“Hey, Streaks! What’s your favorite color?” went the ice-breaking greeting of former John Carroll track captain Tony Mihalic. Or, at least, that’s Managing Editor Brian Bayer’s impression of the most enthusiastic Blue Streak I’ve ever known. My memory is either not strong enough or has been corrupted by the caricatures of Tony over the years that I’m incapable of remembering differently.
It is beyond a doubt that most, if not all, of us have been subject to the tactic used everywhere from college orientation to flirtacious small talk with the object of one’s desire. Asking a person to declare his or her favorite something is an easy, default approach for easing the tension of silence and finding pieces to the puzzle of determining who a person is and for what they stand.
Musicians, food, movies and sports teams are all commonly interesting categories of favorites. Discovering them can bring us closer or farther from each other. We might find that our favorite soccer team is rivals with a friend’s or that a mutual love for shepherds pie and The Lumineers can provide the first connection needed to pursue a potential husband or wife.
Favorites seem great, don’t they? They sure can be. However, upon exhaustive employment of this conversational tool, it can be found superficial or even disruptive to a conversation’s potential. Perhaps you just don’t have much to say about the someone’s favorite book being the Bible, or you could be an atheist, possibly leading you to avoid the Bible reader all together. You could have absolutely no interest in a person who adores the film “Superbabies: Baby Geniuses 2” or in utter doubt that such a person exists. Though favorites are intended to engage interest, they can also destroy it.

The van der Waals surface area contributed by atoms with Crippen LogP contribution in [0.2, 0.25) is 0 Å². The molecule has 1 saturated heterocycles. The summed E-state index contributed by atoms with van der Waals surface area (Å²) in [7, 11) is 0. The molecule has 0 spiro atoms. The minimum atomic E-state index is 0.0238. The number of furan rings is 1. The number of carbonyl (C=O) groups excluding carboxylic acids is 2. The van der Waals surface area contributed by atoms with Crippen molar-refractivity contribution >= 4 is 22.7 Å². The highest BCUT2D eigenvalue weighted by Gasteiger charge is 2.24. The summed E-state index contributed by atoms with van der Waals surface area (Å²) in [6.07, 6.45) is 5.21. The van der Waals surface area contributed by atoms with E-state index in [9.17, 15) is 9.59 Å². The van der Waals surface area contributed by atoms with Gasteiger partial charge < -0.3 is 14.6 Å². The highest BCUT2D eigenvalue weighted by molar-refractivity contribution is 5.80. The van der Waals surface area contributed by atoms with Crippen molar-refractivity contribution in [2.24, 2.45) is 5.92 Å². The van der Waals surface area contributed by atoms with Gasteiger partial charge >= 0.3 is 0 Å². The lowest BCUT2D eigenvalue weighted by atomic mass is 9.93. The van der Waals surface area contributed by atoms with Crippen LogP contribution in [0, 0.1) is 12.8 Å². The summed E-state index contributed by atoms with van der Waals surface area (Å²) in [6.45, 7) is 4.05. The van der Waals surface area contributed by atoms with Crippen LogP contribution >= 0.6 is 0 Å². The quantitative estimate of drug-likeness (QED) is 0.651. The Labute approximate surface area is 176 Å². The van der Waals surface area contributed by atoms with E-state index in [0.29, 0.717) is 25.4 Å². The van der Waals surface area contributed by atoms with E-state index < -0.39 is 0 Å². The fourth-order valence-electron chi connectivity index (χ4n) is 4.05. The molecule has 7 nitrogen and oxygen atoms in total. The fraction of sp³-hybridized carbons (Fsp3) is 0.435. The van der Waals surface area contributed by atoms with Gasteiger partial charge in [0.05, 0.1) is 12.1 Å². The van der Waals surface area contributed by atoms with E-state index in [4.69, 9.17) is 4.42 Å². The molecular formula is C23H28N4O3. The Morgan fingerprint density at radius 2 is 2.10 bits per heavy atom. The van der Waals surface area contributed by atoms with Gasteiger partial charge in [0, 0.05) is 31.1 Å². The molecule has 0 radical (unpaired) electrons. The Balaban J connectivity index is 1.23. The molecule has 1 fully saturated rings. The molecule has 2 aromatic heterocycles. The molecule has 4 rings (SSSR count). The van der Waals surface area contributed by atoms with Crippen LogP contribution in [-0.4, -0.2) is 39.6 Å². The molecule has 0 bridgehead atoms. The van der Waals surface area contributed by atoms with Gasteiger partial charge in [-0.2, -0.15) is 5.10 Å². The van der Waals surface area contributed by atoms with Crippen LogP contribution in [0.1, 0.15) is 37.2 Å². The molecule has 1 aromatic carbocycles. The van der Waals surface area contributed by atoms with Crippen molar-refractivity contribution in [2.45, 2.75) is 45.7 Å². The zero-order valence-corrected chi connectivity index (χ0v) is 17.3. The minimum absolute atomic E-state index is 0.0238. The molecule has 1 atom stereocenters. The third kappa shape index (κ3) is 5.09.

Asking about favorites is an easy conversational tool because of its objective nature. This raises a problem I’ve always had when it comes to choosing favorites: How can you pick just one? There are so many variables in this crazy life that can influence how we perceive something, altering what our favorite things can be. Let’s take the most well-known list of favorites ever, for instance. Whiskers on kittens can be cute, but not when that kitten is biting me. Brown paper packages can be exciting, like getting new things often is. Yet, that package is not so enjoyable when it contains an agent for a terrorist plot. Snowflakes staying on my nose and eyelashes can be beautiful, but not when my plane crashes in a boreal forest and I’m fighting frigid temperatures to survive. The point is that finding favorite things is very conditional.
Deciding one’s favorite band, song or movie is perhaps the toughest thing for me to decide personally. At a given time, I’m feeling energetic; Animal Collective might top my list. When I’m going through a rough patch, Band of Horses might accompany my battle through things. Or, if things are even worse, I might call up my pal Johannes Brahms. Finding a favorite movie is much easier if narrowed down by genre, but that is even subject to change.
There is a paradox that comes with finding favorites. What is one to do once they (or at least a selection of situational favorites) has been found? There is a kind of settlement that comes with favorites. It is an attachment between yourself and the song, object, etc. The question that many of us subconsciously struggle with is where to go once favorites are established? Though we might want to stick with them, there is an urge within most humans to explore and experience new things. Abandoning a favorite might bring a struggle with nostalgia; loving something for a long time might make one feel an obligation to continue loving that thing, though its place in that person’s life might have sailed away long ago.
The principles of struggle with establishing favorites and finding new ones extends to the larger problems of life. There are things to which we might be attached that we’ve attained over many years, or perhaps that has been established over the entire course of human history. Just as everything that has ever lived has died, everything that has ever had a place has also lost it. Having a continued quest to find something better is never a negative thing. Though fragments of our past might drift away, they will always be a part of who we’ve become, and their absence makes way for a whole new set of opportunities for improvement and enlightenment. Choose wisely.